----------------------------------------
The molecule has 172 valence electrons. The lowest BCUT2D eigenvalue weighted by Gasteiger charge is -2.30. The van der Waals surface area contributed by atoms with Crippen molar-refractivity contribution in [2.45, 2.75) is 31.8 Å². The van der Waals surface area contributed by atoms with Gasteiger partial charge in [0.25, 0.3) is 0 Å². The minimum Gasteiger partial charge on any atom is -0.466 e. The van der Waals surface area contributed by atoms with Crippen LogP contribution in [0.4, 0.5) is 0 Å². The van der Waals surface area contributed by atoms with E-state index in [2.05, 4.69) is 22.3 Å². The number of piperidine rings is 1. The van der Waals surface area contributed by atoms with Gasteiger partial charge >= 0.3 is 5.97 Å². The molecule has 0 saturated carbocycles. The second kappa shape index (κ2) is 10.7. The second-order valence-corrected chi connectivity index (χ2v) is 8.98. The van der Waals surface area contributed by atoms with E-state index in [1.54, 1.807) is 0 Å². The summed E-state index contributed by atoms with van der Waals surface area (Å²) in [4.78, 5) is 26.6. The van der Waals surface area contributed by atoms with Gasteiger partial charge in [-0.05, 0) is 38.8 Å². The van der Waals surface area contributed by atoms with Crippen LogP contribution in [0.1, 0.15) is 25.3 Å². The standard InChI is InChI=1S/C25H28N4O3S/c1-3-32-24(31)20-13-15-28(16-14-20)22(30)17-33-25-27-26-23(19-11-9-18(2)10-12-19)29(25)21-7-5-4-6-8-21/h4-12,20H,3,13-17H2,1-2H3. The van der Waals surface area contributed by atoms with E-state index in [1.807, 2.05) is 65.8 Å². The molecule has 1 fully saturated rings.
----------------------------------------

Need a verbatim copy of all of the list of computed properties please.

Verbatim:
The molecule has 172 valence electrons. The lowest BCUT2D eigenvalue weighted by Gasteiger charge is -2.30. The van der Waals surface area contributed by atoms with Crippen molar-refractivity contribution in [2.45, 2.75) is 31.8 Å². The van der Waals surface area contributed by atoms with Gasteiger partial charge in [0.25, 0.3) is 0 Å². The minimum Gasteiger partial charge on any atom is -0.466 e. The van der Waals surface area contributed by atoms with Crippen LogP contribution in [0.4, 0.5) is 0 Å². The van der Waals surface area contributed by atoms with E-state index in [2.05, 4.69) is 22.3 Å². The number of piperidine rings is 1. The van der Waals surface area contributed by atoms with Gasteiger partial charge >= 0.3 is 5.97 Å². The molecule has 0 saturated carbocycles. The second kappa shape index (κ2) is 10.7. The second-order valence-corrected chi connectivity index (χ2v) is 8.98. The van der Waals surface area contributed by atoms with E-state index in [1.54, 1.807) is 0 Å². The summed E-state index contributed by atoms with van der Waals surface area (Å²) in [4.78, 5) is 26.6. The van der Waals surface area contributed by atoms with Gasteiger partial charge in [-0.05, 0) is 38.8 Å². The van der Waals surface area contributed by atoms with Crippen LogP contribution in [0.1, 0.15) is 25.3 Å². The standard InChI is InChI=1S/C25H28N4O3S/c1-3-32-24(31)20-13-15-28(16-14-20)22(30)17-33-25-27-26-23(19-11-9-18(2)10-12-19)29(25)21-7-5-4-6-8-21/h4-12,20H,3,13-17H2,1-2H3. The van der Waals surface area contributed by atoms with E-state index in [1.807, 2.05) is 65.8 Å². The molecule has 1 fully saturated rings.